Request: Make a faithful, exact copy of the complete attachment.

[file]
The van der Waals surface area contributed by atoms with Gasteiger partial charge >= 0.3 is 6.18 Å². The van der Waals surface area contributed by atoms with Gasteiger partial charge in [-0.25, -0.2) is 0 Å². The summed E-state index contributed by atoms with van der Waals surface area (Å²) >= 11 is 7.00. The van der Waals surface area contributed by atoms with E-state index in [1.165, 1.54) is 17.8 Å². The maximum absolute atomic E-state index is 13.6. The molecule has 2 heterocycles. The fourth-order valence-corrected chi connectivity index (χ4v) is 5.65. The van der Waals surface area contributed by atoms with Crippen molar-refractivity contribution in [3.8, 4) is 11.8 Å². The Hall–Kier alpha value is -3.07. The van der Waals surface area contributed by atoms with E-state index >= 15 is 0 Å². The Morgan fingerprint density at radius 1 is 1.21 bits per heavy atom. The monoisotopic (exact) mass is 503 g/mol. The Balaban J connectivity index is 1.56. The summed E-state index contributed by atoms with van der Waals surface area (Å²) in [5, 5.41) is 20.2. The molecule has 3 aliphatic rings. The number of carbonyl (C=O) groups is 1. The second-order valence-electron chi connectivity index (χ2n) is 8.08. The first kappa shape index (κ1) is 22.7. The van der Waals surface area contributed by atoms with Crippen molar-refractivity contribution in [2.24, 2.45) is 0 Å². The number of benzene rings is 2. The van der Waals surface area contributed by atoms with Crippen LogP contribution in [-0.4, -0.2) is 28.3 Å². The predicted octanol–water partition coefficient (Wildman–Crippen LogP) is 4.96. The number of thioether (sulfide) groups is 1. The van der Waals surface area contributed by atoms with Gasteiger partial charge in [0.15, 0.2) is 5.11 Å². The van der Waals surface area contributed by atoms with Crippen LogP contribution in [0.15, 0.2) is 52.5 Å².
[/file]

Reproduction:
The van der Waals surface area contributed by atoms with Gasteiger partial charge >= 0.3 is 6.18 Å². The van der Waals surface area contributed by atoms with Gasteiger partial charge in [-0.25, -0.2) is 0 Å². The summed E-state index contributed by atoms with van der Waals surface area (Å²) >= 11 is 7.00. The van der Waals surface area contributed by atoms with E-state index in [1.165, 1.54) is 17.8 Å². The maximum absolute atomic E-state index is 13.6. The molecule has 2 heterocycles. The fourth-order valence-corrected chi connectivity index (χ4v) is 5.65. The van der Waals surface area contributed by atoms with Crippen molar-refractivity contribution in [3.8, 4) is 11.8 Å². The Hall–Kier alpha value is -3.07. The van der Waals surface area contributed by atoms with E-state index >= 15 is 0 Å². The Morgan fingerprint density at radius 1 is 1.21 bits per heavy atom. The monoisotopic (exact) mass is 503 g/mol. The Balaban J connectivity index is 1.56. The summed E-state index contributed by atoms with van der Waals surface area (Å²) in [5, 5.41) is 20.2. The molecule has 3 aliphatic rings. The number of carbonyl (C=O) groups is 1. The second-order valence-electron chi connectivity index (χ2n) is 8.08. The first kappa shape index (κ1) is 22.7. The van der Waals surface area contributed by atoms with Crippen molar-refractivity contribution in [2.24, 2.45) is 0 Å². The number of benzene rings is 2. The van der Waals surface area contributed by atoms with Crippen LogP contribution in [-0.4, -0.2) is 28.3 Å². The predicted octanol–water partition coefficient (Wildman–Crippen LogP) is 4.96. The number of thioether (sulfide) groups is 1. The van der Waals surface area contributed by atoms with Gasteiger partial charge in [0.15, 0.2) is 5.11 Å². The van der Waals surface area contributed by atoms with Crippen LogP contribution in [0.15, 0.2) is 52.5 Å².